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Understanding the life cycle and mindset of Queensland small businesses

This report looked at the life cycle and the mindset of small businesses to help inform how support, programs and policies are designed to better meet the needs of Queensland small businesses.

Report highlights

The Queensland Small Business Commissioner engaged Central Queensland University to review international business research and undertake primary research to help improve our understanding of the life cycle and mindset of Queensland small businesses.

“Improving our understanding allows government to tailor opportunities and support to help Queensland small businesses thrive.”

Dominique Lamb – Small Business Commissioner

Life cycle of a small business

The research found that the life cycle of a small business is best described in terms of four simple stages: initiation, growth, stabilisation, and exit.

Businesses often move back and forth between growth and stabilisation, in response to internal and external opportunities and threats. Together these two stages form the operational or ‘maturity’ (or operational) period of the business.

Small businesses value stability highly. They acknowledge that they need to grow so that they can achieve stability, but stability is the aim.

Life cycle mindset report
stability mindset report

The appeal of stability

  • It is challenging to run a business. Some small business owners talk of the inescapability and intensity of their role.
  • As a result, small businesses strive for stability. When they have stability, they have a platform from which they can pursue options.
  • If stability is threatened by changing circumstances, the business reverts to the growth stage. Whether the growth is positive or negative, the aim is to return to the stabilisation stage.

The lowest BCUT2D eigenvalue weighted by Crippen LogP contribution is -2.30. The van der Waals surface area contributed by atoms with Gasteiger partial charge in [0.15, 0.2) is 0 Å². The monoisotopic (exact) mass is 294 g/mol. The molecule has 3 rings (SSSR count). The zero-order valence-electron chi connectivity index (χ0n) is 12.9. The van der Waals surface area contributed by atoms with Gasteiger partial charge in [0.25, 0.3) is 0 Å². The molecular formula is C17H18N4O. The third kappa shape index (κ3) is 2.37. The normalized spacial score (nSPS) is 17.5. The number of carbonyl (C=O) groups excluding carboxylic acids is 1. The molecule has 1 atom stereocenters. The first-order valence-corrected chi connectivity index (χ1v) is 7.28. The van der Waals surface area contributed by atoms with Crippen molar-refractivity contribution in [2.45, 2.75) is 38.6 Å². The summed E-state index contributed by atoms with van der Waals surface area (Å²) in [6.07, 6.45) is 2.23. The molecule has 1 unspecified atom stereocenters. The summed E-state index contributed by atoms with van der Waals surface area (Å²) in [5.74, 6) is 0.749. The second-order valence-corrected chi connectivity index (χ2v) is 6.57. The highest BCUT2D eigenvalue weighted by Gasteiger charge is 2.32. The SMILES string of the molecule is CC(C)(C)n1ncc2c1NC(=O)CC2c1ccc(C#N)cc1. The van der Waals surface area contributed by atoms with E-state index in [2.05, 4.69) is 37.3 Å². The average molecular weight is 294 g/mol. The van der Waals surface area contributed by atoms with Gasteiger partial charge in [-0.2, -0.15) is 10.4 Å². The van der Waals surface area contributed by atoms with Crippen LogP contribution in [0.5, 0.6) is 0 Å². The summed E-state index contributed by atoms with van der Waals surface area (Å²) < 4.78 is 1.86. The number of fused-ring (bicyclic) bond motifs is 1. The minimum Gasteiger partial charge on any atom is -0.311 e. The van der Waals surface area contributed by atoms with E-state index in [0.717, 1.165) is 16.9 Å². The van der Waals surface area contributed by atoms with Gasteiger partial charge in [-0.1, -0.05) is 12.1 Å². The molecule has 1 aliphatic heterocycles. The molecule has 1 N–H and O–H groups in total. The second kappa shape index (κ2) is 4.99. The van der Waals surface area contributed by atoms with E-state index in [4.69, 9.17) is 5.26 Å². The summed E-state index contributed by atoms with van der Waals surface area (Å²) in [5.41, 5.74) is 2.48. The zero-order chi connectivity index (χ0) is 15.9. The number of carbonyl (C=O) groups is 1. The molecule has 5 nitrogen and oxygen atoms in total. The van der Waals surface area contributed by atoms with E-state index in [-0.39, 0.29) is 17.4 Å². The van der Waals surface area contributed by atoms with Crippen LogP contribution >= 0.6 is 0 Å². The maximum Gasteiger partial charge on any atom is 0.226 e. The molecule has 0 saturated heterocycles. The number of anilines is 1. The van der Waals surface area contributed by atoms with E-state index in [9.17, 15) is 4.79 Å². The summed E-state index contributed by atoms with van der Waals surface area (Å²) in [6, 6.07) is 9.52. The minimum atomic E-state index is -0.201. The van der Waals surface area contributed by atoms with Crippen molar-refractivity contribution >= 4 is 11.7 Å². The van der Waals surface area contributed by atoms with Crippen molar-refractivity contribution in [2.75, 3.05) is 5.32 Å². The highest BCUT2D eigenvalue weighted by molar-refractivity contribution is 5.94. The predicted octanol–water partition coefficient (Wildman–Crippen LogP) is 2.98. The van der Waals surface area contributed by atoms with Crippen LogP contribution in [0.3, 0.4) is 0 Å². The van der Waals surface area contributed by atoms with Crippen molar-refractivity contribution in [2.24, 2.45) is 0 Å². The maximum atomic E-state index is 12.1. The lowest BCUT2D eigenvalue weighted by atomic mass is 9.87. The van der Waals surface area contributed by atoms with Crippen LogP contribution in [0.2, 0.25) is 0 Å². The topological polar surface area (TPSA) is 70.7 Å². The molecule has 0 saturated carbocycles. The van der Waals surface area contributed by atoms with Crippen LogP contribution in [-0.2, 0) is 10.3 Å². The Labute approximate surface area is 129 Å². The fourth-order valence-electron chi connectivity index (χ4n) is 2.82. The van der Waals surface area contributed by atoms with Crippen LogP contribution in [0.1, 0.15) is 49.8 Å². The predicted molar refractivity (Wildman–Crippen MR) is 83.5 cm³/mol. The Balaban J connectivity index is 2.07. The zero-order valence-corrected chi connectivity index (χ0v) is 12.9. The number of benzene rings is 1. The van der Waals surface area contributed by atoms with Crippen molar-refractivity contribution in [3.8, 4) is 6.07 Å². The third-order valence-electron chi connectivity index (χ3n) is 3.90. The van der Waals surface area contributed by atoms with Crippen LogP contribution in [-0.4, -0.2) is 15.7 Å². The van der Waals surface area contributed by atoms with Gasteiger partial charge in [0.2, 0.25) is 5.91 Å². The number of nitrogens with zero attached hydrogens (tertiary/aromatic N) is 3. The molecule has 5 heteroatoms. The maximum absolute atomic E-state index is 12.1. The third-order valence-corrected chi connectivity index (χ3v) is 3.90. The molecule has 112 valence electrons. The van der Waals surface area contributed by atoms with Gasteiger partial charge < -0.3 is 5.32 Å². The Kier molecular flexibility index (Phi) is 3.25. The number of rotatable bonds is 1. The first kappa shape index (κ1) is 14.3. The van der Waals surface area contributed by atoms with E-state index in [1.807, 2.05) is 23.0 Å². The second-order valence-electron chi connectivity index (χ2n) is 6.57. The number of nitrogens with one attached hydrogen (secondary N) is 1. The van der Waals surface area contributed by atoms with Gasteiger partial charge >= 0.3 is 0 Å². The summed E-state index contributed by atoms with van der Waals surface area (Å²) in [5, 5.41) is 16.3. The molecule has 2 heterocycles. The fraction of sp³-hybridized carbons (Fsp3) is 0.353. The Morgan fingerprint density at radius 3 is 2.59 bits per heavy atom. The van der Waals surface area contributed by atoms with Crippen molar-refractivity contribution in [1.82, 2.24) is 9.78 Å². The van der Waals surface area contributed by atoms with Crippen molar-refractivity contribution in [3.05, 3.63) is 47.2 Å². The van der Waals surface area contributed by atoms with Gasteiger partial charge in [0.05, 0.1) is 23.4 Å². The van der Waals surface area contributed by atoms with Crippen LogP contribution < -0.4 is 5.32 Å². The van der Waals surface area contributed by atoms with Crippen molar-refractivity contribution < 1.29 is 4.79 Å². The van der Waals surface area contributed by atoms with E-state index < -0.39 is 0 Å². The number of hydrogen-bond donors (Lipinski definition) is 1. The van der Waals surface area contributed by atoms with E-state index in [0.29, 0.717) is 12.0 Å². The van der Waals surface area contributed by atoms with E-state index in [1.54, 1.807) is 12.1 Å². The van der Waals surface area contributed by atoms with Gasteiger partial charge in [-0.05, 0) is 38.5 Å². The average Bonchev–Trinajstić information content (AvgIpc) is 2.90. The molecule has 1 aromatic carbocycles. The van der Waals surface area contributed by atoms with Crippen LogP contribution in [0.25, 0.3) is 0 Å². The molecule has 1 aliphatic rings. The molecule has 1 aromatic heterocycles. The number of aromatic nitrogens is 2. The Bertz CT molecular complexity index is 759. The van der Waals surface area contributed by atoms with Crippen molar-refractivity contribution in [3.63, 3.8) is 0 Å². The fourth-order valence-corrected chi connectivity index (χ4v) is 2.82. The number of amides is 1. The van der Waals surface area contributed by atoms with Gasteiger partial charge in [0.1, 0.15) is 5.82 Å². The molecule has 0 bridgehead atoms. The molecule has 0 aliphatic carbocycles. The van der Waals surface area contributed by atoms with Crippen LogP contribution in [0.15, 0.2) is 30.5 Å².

Mindset of small businesses

Queensland small businesses rated customers as their strongest priority. Most were monitoring competitor offerings and open to innovation but not highly enthusiastic about it.

Most of small businesses had a low appetite for risk-taking even if there was a prospect of high returns. They were only mildly proactive and did not tend to use analytics and research to inform decisions.

While mindset was found to be relatively consistent across the life cycle, the shared mindset shows the areas small businesses emphasise and the areas where further support may be needed.


The research of the mindset of Queensland small businesses allowed us to create six typical Queensland small business owner personas, distinguished by their different mindsets.

The personas are useful because they provide insights into the different attitudes, expectations, priorities, and preferences of Queensland small businesses.

The personas include: the competitor, the traditionalist, the soloist, the entrepreneur, the risk-taker, and the vigilant operator. These can help us to tailor how we deliver services and support.

Access the Snapshot

For a quick snapshot of the Mindset Report

Access the Full Report

We welcome you to read the report, share it with small businesses and across your networks.

  • Central Queensland University research team: A/Professor Olav Muurlink, Dr Rhonda Boorman, Nabil Awan, Dr Elizabeth Voneiff Marx, Dr Manjo Oysen, Professor Quamrul Alam.
  • Office of the Queensland Small Business Commissioner editing team: Luke Forster, Rebekah Godbold, Kaela Smith, Felicity Ivers.
  • Support crew: Tondo Creative (graphic design), Mettro (web design).